The grand plan

Flashback: August 25, 2007

So, now that the logistics were settled we needed a plan.

"Well alrighty, Little Miss HotShot," I thought to myself, "now what? Exactly what is it that you are so bloody eager to do in this city that you simply can't do at home?"

The answer came swiftly and quietly:

absolutely nothing.

The last thing I wanted to do for 3 days was run myself ragged all over town just to stand in queues with hoards of loud, sweaty tourists. I am not sympathetic to their complaints about Roman toilets nor can I comprehend why some of them religiously adhere to the notion that one's level of comfort is directly proportionate to the relative position of a given outfit on the continuum of fashion abominations.

Seriously people (you know who you are), think about it: if Italians can walk around on cobblestone streets, steep hills and narrow stairs for their entire lives without sporting Nikes, Birkenstocks or Crocs, you can probably manage it for a few days too.

But I digress...

What I really wanted to do was simply pass the time doing whatever it is that we would have been doing over the holiday weekend at home: enjoying each other's company sitting in cafes, shopping for things we can't afford, people-watching and gossiping over cappuccino, and consuming immoderate quantities of pizza, pasta and prosecco.

Nothing terribly exciting really, but for the fact that the pizzas would have those papery-thin yet impossibly flavorful wood-fired crusts, the pastas would be perfectly al dente with gorgeous sauces clinging to every delectable bite, the cappuccinos would have just the right amount of foam, the stuff we can't afford will at least be runway-worthy, and we would be people-watching in piazzas (with pirlos in hand) where the cacaphony of Italian chatter would be music to our ears and little Italian kids crying "Mamma! Mamma! Mamma!" would sound like singing cherubs, unlike the shrieking wombats that are indigenous to our home.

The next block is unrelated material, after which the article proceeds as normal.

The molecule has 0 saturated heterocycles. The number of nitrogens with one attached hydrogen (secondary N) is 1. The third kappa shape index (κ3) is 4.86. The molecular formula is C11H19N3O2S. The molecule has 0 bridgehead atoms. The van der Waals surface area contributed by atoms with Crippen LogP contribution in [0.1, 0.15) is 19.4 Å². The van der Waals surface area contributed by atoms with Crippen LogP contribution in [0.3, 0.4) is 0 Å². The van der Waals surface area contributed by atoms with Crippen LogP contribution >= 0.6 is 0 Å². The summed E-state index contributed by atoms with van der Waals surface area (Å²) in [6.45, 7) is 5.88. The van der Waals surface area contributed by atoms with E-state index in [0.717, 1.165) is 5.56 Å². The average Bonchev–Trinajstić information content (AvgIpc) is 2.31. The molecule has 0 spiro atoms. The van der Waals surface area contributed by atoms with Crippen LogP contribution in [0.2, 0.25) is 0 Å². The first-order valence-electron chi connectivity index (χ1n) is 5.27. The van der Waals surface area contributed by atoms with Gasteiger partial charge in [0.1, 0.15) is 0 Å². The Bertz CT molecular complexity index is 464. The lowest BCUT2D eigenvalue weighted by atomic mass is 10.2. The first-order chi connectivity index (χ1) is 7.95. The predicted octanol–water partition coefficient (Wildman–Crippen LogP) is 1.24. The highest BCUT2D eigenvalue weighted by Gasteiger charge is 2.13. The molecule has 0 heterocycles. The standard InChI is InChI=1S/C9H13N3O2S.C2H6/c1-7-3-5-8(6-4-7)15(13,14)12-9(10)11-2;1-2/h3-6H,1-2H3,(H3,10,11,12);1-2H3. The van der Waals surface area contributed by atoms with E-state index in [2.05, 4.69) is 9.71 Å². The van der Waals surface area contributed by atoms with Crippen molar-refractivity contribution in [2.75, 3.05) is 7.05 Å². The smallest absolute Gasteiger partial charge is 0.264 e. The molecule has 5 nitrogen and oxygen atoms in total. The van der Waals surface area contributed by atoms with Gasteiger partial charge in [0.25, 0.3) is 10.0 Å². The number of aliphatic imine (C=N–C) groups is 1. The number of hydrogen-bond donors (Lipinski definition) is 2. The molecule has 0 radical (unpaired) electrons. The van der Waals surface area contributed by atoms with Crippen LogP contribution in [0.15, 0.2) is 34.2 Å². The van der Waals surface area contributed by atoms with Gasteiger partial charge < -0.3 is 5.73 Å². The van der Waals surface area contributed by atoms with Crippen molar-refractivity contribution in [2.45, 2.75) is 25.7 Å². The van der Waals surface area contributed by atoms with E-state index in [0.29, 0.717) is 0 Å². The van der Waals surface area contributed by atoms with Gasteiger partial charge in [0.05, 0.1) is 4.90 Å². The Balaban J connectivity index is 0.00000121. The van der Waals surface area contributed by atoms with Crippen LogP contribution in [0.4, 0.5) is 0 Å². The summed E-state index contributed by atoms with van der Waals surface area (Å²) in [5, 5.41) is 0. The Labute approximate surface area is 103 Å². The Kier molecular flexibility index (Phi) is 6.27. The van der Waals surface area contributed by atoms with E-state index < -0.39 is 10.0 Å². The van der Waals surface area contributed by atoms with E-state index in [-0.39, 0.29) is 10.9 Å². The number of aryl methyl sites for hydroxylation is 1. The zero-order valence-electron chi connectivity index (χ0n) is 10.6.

Most importantly, we would be doing all of the above in Italy.

At this point in my life I thought it was the closest I would ever get to experiencing an authentic slice of life in il bel paese. To enjoy the luxury of lazing about a cafe, lingering over coffee or a glass of wine, blissfully unconcerned with tour bus schedules or any other marker of time. To admire historic monuments from afar, perhaps recording a snapshot or two but absent an obsessive need to photograph every last doorknob. To casually wander past the grand buildings, the fountains, the narrow streets dotted with gelaterias and cafes, breathing in the majesty of this beautiful city.

To sit still and be quiet, letting its essence seep into my skin and marinate in my veins rather than chasing it all over town like a rabid paparazzo.

That was my grand plan.

Having lived in several versions of paradise from California to Thailand, I had no delusions about the realities of life in a place that naturally appears idyllic to anyone who is temporarily liberated from banal concerns like paying bills, going to work or doing laundry. But all those things were waiting for me back home and since none of them would have stopped me from enjoying a care-free holiday weekend in Chicago, I could confidently say that even if I did have such things to worry about here, I could just as easily shove them aside and enjoy three lazy days with a friend.

To this day, I can't think of a better way to spend a weekend in Rome...

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